Patterns of Objectively and Self-Reported Sedentary Behavior in Children and Adolescents Living With Human Immunodeficiency Virus: The PositHIVe Health Study

in Pediatric Exercise Science
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Purpose: Sedentary behavior (SB) has been shown to be associated with unhealthy outcomes in children, and it is not clear whether children living with human immunodeficiency virus (HIV) engage in different patterns of SB compared with healthy children. This cross-sectional study aimed to compare patterns of SB between children living with HIV and a healthy control group. Methods: A group of children with HIV and a paired control group wore accelerometers for 1 week and answered a questionnaire with items related to television viewing habits and computer usage. Accelerometer-derived and self-reported SB were compared between children living with HIV and controls and between treatment-based and viral load subgroups. Results: A total of 130 children (of which 53% are girls with a mean age of 12.1 y) participated in the study with 65 in each group. Children in the control group exhibited significantly more objectively measured SB daily when compared with the HIV group (515 vs 490 min/d, respectively), but no differences were found between the treatment-based and viral load subgroups. Children with HIV watched more television on weekdays, compared with the control group (P < .05). No other differences were found in comparisons of self-reported SB between the control and HIV and the treatment-based or viral load subgroups. Conclusion: Children living with HIV spend less time being sedentary than those in the healthy control group. Future studies are important for clarifying the causes and consequences of these differences.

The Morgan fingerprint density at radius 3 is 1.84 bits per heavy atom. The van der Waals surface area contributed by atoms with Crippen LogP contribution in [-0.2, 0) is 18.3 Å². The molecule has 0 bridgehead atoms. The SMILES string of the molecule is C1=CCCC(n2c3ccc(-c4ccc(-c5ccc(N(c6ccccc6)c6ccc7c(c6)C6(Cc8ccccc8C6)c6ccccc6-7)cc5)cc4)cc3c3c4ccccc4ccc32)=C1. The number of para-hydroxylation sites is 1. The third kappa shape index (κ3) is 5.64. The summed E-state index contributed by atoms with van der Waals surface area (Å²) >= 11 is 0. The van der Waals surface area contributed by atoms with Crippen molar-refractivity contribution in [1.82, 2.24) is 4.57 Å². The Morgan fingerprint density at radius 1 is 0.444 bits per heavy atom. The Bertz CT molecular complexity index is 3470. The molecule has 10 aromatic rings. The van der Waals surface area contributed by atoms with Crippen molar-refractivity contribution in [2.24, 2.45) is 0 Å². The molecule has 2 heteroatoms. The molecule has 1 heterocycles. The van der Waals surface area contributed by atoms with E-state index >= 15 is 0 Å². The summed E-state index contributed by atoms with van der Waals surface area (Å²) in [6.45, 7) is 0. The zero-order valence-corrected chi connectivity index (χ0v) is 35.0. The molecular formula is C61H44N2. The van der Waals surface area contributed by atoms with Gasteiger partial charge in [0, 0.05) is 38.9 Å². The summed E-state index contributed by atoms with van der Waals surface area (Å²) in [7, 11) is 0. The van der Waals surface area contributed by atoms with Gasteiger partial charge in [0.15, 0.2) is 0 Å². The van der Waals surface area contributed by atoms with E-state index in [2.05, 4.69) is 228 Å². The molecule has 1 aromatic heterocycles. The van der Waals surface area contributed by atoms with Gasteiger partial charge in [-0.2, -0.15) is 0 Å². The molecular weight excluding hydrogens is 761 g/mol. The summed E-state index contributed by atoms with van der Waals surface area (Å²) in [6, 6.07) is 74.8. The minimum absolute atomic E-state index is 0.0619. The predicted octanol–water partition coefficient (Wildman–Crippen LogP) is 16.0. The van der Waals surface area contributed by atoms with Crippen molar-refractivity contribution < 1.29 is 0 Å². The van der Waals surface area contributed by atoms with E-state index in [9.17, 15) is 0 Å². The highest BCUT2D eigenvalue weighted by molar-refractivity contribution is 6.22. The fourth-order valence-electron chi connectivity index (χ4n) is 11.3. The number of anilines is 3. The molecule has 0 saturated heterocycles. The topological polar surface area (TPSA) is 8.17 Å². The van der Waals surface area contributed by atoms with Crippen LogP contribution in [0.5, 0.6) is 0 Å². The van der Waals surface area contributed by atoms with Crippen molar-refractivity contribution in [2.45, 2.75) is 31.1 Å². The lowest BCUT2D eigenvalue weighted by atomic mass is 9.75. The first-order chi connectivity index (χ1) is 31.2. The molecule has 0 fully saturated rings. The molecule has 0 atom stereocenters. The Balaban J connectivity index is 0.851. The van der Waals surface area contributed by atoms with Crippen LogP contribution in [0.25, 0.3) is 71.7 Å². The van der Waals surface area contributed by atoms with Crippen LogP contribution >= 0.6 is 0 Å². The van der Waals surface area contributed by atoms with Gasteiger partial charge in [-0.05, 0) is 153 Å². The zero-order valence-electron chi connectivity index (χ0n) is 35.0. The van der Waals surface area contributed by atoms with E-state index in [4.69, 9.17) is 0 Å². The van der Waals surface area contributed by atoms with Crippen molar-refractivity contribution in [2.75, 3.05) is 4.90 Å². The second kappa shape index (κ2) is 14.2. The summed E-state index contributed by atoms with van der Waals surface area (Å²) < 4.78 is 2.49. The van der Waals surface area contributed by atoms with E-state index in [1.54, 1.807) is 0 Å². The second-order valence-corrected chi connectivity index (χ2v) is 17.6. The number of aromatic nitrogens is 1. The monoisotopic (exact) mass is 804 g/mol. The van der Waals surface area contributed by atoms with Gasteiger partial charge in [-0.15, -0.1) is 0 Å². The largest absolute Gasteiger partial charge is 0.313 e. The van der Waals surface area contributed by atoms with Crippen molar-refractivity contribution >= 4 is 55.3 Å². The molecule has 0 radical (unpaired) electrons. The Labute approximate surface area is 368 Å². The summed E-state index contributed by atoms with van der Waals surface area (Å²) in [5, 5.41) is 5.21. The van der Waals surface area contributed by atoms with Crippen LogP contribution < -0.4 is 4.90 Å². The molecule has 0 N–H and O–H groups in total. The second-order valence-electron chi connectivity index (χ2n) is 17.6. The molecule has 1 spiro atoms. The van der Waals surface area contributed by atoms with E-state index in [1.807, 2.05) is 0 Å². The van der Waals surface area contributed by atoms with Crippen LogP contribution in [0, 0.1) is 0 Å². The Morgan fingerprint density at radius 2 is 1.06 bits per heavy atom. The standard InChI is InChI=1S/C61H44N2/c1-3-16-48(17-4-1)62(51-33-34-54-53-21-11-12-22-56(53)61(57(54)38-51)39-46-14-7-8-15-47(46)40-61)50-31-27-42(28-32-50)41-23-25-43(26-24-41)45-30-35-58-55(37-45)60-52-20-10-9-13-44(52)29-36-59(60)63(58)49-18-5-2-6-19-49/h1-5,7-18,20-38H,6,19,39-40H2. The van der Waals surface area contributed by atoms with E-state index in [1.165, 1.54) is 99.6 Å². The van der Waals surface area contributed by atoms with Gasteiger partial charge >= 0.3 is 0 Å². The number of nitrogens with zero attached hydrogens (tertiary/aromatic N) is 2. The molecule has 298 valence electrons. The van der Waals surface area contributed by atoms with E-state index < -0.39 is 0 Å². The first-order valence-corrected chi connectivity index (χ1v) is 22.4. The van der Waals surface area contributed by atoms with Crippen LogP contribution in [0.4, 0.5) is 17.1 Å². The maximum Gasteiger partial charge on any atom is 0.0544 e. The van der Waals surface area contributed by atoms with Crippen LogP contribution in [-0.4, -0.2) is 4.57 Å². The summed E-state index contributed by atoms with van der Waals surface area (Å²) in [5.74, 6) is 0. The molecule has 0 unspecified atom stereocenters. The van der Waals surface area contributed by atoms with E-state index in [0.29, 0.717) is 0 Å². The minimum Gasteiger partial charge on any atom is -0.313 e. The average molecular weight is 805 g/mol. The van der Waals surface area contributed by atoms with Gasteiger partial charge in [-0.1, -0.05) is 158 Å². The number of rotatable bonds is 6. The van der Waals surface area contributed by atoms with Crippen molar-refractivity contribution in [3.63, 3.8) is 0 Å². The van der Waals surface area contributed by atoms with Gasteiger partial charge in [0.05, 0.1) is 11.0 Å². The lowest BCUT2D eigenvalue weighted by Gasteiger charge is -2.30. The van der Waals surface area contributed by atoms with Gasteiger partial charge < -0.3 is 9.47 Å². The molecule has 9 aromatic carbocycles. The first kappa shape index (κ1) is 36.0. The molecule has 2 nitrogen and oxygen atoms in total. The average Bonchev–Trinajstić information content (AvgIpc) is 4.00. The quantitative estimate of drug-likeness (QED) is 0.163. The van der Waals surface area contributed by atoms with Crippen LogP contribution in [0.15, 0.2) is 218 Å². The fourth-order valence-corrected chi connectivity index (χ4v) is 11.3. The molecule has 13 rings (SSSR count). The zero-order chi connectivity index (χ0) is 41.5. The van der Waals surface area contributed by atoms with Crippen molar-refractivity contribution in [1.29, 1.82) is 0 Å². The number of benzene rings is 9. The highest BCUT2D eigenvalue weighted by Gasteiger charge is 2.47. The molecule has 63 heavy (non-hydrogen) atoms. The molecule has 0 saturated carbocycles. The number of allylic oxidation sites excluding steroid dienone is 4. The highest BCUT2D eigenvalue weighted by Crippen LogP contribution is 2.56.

B.G.G. da Costa, da Silva, R.M. da Costa, Petroski, and de Lima are with Sports Center, Federal University of Santa Catarina, Florianópolis, Santa Catarina, Brazil. Back is with the Department of Pediatrics, Federal University of Santa Catarina, Florianópolis, Santa Catarina,  Brazil. Guerra is with Medical Graduation Course, Federal University of Fronteira Sul, Chapecó, Santa Catarina,  Brazil.

B.G.G. da Costa (bruno.g.costa@posgrad.ufsc.br) is corresponding author.
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